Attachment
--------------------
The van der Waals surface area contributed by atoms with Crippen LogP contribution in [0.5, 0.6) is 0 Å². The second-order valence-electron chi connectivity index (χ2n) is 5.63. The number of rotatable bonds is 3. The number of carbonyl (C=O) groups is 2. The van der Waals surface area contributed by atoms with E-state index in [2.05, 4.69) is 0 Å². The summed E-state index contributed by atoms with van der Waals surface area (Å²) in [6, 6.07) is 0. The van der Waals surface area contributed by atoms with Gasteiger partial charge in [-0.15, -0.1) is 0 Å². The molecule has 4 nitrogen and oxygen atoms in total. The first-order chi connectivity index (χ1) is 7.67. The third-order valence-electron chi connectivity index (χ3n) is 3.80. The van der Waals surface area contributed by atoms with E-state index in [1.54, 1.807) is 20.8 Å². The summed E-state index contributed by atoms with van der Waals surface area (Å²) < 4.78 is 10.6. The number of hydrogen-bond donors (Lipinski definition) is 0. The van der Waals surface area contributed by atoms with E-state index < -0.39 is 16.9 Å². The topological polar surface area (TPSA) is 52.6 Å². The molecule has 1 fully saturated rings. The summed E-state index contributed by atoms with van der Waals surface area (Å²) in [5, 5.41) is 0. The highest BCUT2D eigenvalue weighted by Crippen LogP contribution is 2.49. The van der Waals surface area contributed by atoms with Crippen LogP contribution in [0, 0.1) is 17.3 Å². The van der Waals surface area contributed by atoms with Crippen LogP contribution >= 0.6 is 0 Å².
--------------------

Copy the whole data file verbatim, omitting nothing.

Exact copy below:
The van der Waals surface area contributed by atoms with Crippen LogP contribution in [0.5, 0.6) is 0 Å². The second-order valence-electron chi connectivity index (χ2n) is 5.63. The number of rotatable bonds is 3. The number of carbonyl (C=O) groups is 2. The van der Waals surface area contributed by atoms with E-state index in [2.05, 4.69) is 0 Å². The summed E-state index contributed by atoms with van der Waals surface area (Å²) in [6, 6.07) is 0. The van der Waals surface area contributed by atoms with Gasteiger partial charge in [-0.15, -0.1) is 0 Å². The molecule has 4 nitrogen and oxygen atoms in total. The first-order chi connectivity index (χ1) is 7.67. The third-order valence-electron chi connectivity index (χ3n) is 3.80. The van der Waals surface area contributed by atoms with E-state index in [1.54, 1.807) is 20.8 Å². The summed E-state index contributed by atoms with van der Waals surface area (Å²) < 4.78 is 10.6. The number of hydrogen-bond donors (Lipinski definition) is 0. The van der Waals surface area contributed by atoms with E-state index < -0.39 is 16.9 Å². The topological polar surface area (TPSA) is 52.6 Å². The molecule has 1 fully saturated rings. The summed E-state index contributed by atoms with van der Waals surface area (Å²) in [5, 5.41) is 0. The highest BCUT2D eigenvalue weighted by Crippen LogP contribution is 2.49. The van der Waals surface area contributed by atoms with Crippen LogP contribution in [0, 0.1) is 17.3 Å². The van der Waals surface area contributed by atoms with Crippen LogP contribution >= 0.6 is 0 Å².